I got a stable relationship with my husband, I got an amazing job in which I got promoted twice already in two years (and finally got out of the financial problems that my family has always had), I learned a new language, and I at least left part of my crazy, wild partying behind. But with this, I felt boring, lonely, and pretty much more “adult” than all the single hipsters around me. I also felt jealous of any girl who was not like me and better in any way (mostly relating to being happier than me and more emotionally stable than me), and my husband showed some signs of attraction to (although he is actually very loyal to me).

How do I get over this? Polly, please help me!

If she thinks that Polly is going to help her, she is in real trouble. In truth, Polly will recommend rearranging her mental furniture… which misses the point entirely.

Obviously, as always happens, we are lacking certain vital information. We do not know how old they are. We do not know which new country this couple is inhabiting. We do not know how pronounced the cultural differences are: moving to France is not like moving to Pakistan. She says that she has acquired the new language, but does not tell us how well she speaks it. Do other people need to accommodate her deficiencies or can she converse easily. If she just learned the language, I suspect that she is still learning. We do not know anything about the possibility of their having or not having children.

But, most importantly, we do not know how her husband’s family is treating her. The problem does not lie in the inner folds of her psyche. It lies in whether or not her husband’s family has accepted her, whether her new mother-in-law or sister-in-law-- presuming that they exist-- has welcomed her, has shown her around, has introduced her to people, and so on. And, how helpful has her husband been?

It might or might not have anything to do with anyone’s cheating, but clearly her new family has not embraced her. Even her husband seems impervious to the problem. I trust  you noted the one line she quoted: if she does not have more friends, he thinks that it’s her fault, that she needs merely to go out more. Dare I say that it’s a bad sign, a sign that someone has been reading too many Ask Polly columns, a sign that suggests either that the man and his family are socially retarded or that they are trying to undermine the marriage.

In short, she has reason for concern, even if she does not know how to use the word “jealous” in a sentence.


UbuMaccabee said...

If she thinks the way she writes, then I have no idea why he (or anyone, for that matter) would marry her. Maybe he wants to be able to move the entire family to America and she is the bridge they have all been looking for. Maybe he wants a dummy around who will remain oblivious to his serial infidelity. Maybe she has a fine ass, and that is enough. Maybe she should get out more and make her own friends.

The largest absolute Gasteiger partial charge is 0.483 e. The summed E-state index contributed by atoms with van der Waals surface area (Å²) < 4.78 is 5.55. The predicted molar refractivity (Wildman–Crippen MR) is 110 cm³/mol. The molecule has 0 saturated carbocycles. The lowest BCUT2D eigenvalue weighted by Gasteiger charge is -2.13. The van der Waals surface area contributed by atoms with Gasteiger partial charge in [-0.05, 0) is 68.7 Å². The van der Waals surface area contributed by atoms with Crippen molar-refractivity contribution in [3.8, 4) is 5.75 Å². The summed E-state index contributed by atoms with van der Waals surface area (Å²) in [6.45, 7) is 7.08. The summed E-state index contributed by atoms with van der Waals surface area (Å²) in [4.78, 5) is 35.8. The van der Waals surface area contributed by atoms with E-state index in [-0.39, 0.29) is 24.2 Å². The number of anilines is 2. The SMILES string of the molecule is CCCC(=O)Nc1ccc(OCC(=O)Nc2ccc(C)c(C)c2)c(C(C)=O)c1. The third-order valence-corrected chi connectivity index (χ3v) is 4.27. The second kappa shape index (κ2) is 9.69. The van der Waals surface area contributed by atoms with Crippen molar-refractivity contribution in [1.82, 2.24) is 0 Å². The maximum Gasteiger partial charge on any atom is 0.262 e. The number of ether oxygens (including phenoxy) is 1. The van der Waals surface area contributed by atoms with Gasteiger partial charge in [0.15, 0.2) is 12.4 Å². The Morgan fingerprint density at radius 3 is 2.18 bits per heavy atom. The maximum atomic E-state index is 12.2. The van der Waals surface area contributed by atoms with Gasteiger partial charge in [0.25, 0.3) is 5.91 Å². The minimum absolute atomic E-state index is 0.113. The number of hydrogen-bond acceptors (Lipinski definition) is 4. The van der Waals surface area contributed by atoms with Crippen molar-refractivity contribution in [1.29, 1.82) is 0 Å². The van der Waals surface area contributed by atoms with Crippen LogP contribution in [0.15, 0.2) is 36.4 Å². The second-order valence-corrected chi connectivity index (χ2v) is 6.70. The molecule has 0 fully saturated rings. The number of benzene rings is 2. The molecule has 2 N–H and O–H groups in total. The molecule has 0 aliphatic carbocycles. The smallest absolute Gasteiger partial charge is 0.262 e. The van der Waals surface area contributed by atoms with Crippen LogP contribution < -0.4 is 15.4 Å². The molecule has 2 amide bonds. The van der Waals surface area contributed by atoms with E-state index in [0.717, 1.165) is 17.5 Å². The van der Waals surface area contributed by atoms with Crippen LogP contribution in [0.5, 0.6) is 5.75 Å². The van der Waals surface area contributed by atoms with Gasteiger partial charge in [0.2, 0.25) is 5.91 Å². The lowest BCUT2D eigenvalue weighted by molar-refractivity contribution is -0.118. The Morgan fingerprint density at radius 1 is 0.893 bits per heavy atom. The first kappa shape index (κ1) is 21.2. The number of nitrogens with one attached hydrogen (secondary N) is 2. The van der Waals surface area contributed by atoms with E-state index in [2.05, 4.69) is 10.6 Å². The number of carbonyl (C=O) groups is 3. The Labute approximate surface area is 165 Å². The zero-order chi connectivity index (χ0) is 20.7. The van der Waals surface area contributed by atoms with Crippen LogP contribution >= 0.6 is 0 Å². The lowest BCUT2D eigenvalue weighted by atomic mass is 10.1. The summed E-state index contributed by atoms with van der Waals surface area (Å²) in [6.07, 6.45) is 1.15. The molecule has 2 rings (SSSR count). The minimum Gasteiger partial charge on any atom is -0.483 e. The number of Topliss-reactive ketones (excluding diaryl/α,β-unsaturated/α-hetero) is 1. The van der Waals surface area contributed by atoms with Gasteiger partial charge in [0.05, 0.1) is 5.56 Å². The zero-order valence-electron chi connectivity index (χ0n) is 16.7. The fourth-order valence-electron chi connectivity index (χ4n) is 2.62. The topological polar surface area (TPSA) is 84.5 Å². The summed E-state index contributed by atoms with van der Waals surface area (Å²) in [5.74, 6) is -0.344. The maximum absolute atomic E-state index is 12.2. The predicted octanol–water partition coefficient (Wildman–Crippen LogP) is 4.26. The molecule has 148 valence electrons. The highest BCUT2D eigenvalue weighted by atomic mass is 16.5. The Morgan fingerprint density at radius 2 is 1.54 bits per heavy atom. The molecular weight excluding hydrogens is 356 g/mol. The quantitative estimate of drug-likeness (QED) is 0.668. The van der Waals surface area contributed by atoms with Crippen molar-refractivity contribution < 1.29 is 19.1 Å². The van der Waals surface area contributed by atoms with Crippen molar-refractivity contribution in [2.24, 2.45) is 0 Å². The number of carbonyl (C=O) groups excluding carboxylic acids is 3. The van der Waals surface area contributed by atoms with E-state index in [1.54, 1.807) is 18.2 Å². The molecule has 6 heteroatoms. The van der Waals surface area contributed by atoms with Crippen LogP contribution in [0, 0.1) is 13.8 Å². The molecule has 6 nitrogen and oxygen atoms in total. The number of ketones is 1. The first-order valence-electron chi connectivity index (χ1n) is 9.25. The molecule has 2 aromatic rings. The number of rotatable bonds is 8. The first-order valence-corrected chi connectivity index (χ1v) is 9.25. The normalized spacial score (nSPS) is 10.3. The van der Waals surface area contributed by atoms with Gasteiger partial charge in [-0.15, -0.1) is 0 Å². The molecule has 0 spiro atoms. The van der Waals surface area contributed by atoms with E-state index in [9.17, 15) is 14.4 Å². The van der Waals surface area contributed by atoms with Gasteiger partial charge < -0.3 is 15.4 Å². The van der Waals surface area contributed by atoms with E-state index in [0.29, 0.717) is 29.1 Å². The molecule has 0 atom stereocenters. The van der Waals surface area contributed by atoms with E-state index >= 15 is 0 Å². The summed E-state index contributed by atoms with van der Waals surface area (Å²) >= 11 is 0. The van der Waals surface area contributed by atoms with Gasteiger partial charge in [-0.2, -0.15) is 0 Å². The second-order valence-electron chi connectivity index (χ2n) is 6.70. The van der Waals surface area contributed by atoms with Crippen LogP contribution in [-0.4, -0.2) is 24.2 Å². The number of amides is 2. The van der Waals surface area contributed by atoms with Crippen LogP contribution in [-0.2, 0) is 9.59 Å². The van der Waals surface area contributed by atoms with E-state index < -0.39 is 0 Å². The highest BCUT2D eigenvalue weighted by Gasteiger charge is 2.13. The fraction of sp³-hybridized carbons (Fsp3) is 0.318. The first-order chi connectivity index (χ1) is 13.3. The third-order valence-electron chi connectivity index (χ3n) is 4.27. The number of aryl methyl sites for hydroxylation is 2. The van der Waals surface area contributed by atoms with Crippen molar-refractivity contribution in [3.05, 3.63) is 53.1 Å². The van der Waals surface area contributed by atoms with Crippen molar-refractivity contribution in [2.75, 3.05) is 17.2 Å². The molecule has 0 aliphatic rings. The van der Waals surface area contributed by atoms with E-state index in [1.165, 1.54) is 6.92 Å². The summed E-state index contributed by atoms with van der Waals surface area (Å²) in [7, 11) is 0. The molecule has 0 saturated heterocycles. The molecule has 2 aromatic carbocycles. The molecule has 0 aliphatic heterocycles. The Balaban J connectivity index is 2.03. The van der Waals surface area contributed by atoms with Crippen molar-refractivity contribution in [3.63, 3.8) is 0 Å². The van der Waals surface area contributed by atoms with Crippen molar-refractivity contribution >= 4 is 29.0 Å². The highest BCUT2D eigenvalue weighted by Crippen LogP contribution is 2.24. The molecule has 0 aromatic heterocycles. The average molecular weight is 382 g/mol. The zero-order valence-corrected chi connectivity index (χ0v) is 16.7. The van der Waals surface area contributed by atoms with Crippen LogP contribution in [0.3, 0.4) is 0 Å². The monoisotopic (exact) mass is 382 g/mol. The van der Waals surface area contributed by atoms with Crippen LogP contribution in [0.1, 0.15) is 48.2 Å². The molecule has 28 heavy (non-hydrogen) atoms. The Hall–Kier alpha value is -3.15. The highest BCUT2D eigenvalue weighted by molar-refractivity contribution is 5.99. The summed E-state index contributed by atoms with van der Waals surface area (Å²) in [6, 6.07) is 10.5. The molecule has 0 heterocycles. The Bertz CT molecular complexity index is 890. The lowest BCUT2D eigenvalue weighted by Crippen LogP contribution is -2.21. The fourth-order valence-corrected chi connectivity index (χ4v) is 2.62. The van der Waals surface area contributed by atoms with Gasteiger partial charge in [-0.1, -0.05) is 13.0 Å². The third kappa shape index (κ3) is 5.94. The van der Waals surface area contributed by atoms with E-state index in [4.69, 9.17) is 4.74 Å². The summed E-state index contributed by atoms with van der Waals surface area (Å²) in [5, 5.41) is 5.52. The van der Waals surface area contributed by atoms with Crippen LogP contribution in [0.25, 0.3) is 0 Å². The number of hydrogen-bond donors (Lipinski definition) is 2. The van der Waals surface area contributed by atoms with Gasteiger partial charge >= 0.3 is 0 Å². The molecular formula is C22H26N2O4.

Dan Patterson said...

An observation, and one that will create a tangle of controversy:
Women are trouble. The further they are from nurturing motherhood the worse the trouble gets.

Creating the environment to allow for nurturing motherhood - all the many things that make a society pleasant, safe, and free - should be the task taken by adult men, who today are often not up the the challenge. And so we have the present problem of un-moored females and dissatisfied males both searching for happiness and neither finding it.

UbuMaccabee said...

Dan, historically, that problem usually get sorted out with all the men being slaughtered and the women sold into slavery. If you don't fix your problems, someone usually comes along with another solution.

The pigs often survive the invasion by running off into the woods.

Ares Olympus said...

Stuart: You will note, with some bemusement, that she doe not know the meaning of the word “jealousy.” She mistakes it for envy and resentment.

Growing up, I frequently heard people say jealous/y when they mean envious/envy, and I can fall into that misusage myself due to my imperfect cultural upbringing, even if I doe know the correct meaning. So we doe not necessarily know she does not know it. I also notice bemusement may have an alternative meaning as contempt.

whitney said...

I think she is using the right word when it matters based on this sentence at the beginning of her letter that she never touches on again

"If I had to get more specific, I would say everything nice that my HUSBAND HAS and all the women he even pays slightly more attention to (in a weird “I find you or your personality attractive” kind of way)."

Anonymous said...

I think the country she has moved to is the US. I am a teacher and she writes like many of my ESL kids. Probably why she does not understand the meaning of jealousy and other words.

Stuart Schneiderman said...

Interesting observation... one that makes a lot of sense to me.

Anonymous said...

This one is obvious. Replace 'jealousy' with 'grief' and you have a clear story. You can take the woman out of the situation, but the situation is still in the woman. After a life of hardship that she somehow survived, now that she is safe and life seems beckon her, all of a sudden the pain that she has been carrying hits her right between the eyes, and hard. The good news is that this is a transition, if she takes the right direction, it will pass. The other news is that she and her husband will probably need some help to understand what is happening to her. Feeling your feelings won't cure it, and neither will the mechanics of CBT. Interpersonal psychotherapy, short and sweet, might be an option.